Reconstructions of individual fish trophic geographies using isotopic analysis of eye-lens amino acids
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Reconstructions of individual fish trophic geographies using isotopic analysis of eye-lens amino acids

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    Fish eye lenses are a proteinaceous structure that grows by accumulating layers in a chronological manner. Each layer becomes metabolically inert, capturing the ratio of heavy/light carbon and nitrogen isotopes at time of formation. Therefore, eye lenses contain chronological isotopic records and can be used to create a temporal isotopic history throughout an individual’s lifetime. We analyzed eye lens amino-acid δ15N to address spatio-temporal baseline variability and to reconstruct trophic histories of 10 individual Red Snapper. Proteins from sequential eye lens laminae were derivatized to measure 10 amino acids, from which glutamic acid (trophic) and phenylalanine (source) were used to estimate trophic positions at different points in life. Best-fitting regressions were generated to represent individual (R2 ≥ 0.89) and generalized (R2 = 0.77) trophic trajectory for Red Snapper. The resulting trophic trajectories indicated an increase in trophic position with increasing length. Until recently, there has not been a lifetime isotopic structure with enough organic nitrogen to recreate geographic histories using compound-specific stable isotope analysis of amino acids (CSIA-AA). This study confirms that eye-lens laminae can be used to reconstruct trophogeographic histories via CSIA-AA.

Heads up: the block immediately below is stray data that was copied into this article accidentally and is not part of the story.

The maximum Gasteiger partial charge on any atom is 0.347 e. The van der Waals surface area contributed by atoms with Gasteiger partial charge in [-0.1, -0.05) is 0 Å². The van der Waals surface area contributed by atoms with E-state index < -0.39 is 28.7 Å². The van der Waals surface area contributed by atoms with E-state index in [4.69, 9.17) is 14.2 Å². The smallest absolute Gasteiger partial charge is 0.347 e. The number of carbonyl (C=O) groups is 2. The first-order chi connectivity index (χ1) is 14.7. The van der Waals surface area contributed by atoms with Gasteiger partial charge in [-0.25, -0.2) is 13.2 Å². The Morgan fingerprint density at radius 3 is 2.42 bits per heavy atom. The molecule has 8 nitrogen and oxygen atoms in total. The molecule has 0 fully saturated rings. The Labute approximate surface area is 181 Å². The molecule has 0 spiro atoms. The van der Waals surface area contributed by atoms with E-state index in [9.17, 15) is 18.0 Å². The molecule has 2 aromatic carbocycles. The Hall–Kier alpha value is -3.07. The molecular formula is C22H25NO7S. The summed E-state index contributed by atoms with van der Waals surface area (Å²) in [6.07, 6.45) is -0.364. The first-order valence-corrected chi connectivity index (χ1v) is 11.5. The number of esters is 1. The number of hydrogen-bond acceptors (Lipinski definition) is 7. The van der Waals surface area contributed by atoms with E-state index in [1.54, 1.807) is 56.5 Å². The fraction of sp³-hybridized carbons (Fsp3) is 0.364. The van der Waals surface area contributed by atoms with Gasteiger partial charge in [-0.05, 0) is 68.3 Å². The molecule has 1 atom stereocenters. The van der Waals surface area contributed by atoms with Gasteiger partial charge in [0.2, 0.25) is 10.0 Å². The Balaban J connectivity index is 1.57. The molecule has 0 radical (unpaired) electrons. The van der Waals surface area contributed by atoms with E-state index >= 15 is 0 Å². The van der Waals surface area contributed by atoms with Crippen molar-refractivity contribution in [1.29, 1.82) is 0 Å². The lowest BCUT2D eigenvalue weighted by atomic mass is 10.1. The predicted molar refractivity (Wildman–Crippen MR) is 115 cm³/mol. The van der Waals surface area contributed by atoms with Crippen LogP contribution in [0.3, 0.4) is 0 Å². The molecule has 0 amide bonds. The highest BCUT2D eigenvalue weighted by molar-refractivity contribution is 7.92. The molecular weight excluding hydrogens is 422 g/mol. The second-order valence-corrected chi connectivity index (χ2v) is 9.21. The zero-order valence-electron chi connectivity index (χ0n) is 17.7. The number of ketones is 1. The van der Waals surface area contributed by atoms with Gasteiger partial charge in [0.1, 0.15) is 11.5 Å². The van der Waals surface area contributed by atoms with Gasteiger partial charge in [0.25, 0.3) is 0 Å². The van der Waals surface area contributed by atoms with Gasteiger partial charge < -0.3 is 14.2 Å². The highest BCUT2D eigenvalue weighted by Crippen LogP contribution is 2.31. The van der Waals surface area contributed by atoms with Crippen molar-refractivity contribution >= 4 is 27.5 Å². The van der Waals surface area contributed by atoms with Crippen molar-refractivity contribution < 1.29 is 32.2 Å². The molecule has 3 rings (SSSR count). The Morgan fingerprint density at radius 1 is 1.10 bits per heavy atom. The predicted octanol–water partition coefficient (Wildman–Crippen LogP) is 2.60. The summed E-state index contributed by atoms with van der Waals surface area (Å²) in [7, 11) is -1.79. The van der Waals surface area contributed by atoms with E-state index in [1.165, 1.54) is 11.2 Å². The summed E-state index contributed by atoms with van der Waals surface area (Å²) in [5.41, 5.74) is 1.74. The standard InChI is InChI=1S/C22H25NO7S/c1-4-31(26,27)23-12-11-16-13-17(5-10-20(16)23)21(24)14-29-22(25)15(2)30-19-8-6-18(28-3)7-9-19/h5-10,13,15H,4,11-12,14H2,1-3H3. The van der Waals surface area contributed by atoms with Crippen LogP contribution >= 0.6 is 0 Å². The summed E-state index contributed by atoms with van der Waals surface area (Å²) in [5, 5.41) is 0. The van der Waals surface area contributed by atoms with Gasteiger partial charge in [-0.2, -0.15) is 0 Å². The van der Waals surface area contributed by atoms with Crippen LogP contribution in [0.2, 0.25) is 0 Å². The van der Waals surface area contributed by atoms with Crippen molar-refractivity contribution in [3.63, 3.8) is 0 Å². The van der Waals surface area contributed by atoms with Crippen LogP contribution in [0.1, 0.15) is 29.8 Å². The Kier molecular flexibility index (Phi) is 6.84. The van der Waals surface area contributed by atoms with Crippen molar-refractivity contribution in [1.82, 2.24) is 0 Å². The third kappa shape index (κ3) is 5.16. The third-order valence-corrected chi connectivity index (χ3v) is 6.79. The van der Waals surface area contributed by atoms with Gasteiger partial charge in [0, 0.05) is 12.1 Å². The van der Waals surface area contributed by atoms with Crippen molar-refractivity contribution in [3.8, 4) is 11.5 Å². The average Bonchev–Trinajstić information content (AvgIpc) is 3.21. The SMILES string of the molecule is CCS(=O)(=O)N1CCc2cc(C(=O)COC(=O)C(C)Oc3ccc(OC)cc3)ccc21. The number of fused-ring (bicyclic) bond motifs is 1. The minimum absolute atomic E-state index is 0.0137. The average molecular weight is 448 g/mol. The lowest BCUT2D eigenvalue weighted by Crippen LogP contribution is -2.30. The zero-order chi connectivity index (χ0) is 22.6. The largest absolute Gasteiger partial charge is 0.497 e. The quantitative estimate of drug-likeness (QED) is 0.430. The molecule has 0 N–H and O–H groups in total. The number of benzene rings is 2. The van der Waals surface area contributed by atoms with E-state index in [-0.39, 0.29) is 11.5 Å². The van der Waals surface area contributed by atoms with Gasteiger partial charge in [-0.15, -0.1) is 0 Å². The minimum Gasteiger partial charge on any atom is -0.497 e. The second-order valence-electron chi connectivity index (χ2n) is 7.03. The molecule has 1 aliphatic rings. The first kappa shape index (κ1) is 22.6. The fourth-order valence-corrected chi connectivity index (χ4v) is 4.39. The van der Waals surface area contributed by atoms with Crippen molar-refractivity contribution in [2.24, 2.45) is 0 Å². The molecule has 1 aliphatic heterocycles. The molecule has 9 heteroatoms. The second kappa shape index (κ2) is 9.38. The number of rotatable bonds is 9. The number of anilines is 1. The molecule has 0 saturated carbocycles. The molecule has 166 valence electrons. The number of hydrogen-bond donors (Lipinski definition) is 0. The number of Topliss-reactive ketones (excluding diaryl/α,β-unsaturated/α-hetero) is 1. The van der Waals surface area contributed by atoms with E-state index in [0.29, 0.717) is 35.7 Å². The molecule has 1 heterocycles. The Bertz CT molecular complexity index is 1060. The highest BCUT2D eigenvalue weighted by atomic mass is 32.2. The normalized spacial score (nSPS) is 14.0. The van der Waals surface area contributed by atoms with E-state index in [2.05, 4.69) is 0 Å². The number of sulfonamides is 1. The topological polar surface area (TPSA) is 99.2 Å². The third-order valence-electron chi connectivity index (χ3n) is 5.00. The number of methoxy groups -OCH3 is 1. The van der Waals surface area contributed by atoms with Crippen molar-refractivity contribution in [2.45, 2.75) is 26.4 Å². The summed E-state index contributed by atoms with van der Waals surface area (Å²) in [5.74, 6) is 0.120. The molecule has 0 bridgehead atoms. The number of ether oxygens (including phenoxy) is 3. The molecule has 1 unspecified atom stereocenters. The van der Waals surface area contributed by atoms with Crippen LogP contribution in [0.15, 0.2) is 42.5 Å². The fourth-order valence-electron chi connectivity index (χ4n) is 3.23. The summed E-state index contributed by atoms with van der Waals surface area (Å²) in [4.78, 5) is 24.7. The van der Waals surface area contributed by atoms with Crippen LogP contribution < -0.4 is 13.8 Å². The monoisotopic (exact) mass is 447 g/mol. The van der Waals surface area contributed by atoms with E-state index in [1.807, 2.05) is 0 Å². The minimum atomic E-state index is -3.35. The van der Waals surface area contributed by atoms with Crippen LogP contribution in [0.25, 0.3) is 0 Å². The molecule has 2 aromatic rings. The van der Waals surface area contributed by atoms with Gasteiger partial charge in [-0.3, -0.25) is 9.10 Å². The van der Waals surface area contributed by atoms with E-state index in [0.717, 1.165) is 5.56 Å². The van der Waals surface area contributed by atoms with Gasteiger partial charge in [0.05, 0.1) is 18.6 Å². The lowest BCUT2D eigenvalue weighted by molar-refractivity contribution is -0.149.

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    PLOS ONE, 18(3), e0282669
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    CC BY
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